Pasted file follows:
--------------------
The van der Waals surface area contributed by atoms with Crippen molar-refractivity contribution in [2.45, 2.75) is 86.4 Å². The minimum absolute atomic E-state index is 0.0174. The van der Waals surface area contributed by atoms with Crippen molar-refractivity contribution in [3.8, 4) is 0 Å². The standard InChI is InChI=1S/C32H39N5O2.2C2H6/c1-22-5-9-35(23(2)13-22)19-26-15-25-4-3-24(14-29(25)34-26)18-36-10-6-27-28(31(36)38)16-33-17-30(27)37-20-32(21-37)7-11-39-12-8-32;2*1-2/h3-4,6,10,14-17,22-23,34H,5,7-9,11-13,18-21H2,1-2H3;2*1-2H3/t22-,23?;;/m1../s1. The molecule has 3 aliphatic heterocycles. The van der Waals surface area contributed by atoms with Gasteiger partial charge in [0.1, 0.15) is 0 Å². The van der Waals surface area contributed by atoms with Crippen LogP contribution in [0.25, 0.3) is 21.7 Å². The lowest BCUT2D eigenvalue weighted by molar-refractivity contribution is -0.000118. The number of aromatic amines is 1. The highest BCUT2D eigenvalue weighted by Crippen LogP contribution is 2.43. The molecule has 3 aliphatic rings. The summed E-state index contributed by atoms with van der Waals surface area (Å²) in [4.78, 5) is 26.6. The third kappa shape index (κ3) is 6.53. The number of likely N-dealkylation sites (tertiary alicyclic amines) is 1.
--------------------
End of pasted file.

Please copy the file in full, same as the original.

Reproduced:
The van der Waals surface area contributed by atoms with Crippen molar-refractivity contribution in [2.45, 2.75) is 86.4 Å². The minimum absolute atomic E-state index is 0.0174. The van der Waals surface area contributed by atoms with Crippen molar-refractivity contribution in [3.8, 4) is 0 Å². The standard InChI is InChI=1S/C32H39N5O2.2C2H6/c1-22-5-9-35(23(2)13-22)19-26-15-25-4-3-24(14-29(25)34-26)18-36-10-6-27-28(31(36)38)16-33-17-30(27)37-20-32(21-37)7-11-39-12-8-32;2*1-2/h3-4,6,10,14-17,22-23,34H,5,7-9,11-13,18-21H2,1-2H3;2*1-2H3/t22-,23?;;/m1../s1. The molecule has 3 aliphatic heterocycles. The van der Waals surface area contributed by atoms with Gasteiger partial charge in [0.1, 0.15) is 0 Å². The van der Waals surface area contributed by atoms with Crippen LogP contribution in [0.25, 0.3) is 21.7 Å². The lowest BCUT2D eigenvalue weighted by molar-refractivity contribution is -0.000118. The number of aromatic amines is 1. The highest BCUT2D eigenvalue weighted by Crippen LogP contribution is 2.43. The molecule has 3 aliphatic rings. The summed E-state index contributed by atoms with van der Waals surface area (Å²) in [4.78, 5) is 26.6. The third kappa shape index (κ3) is 6.53. The number of likely N-dealkylation sites (tertiary alicyclic amines) is 1.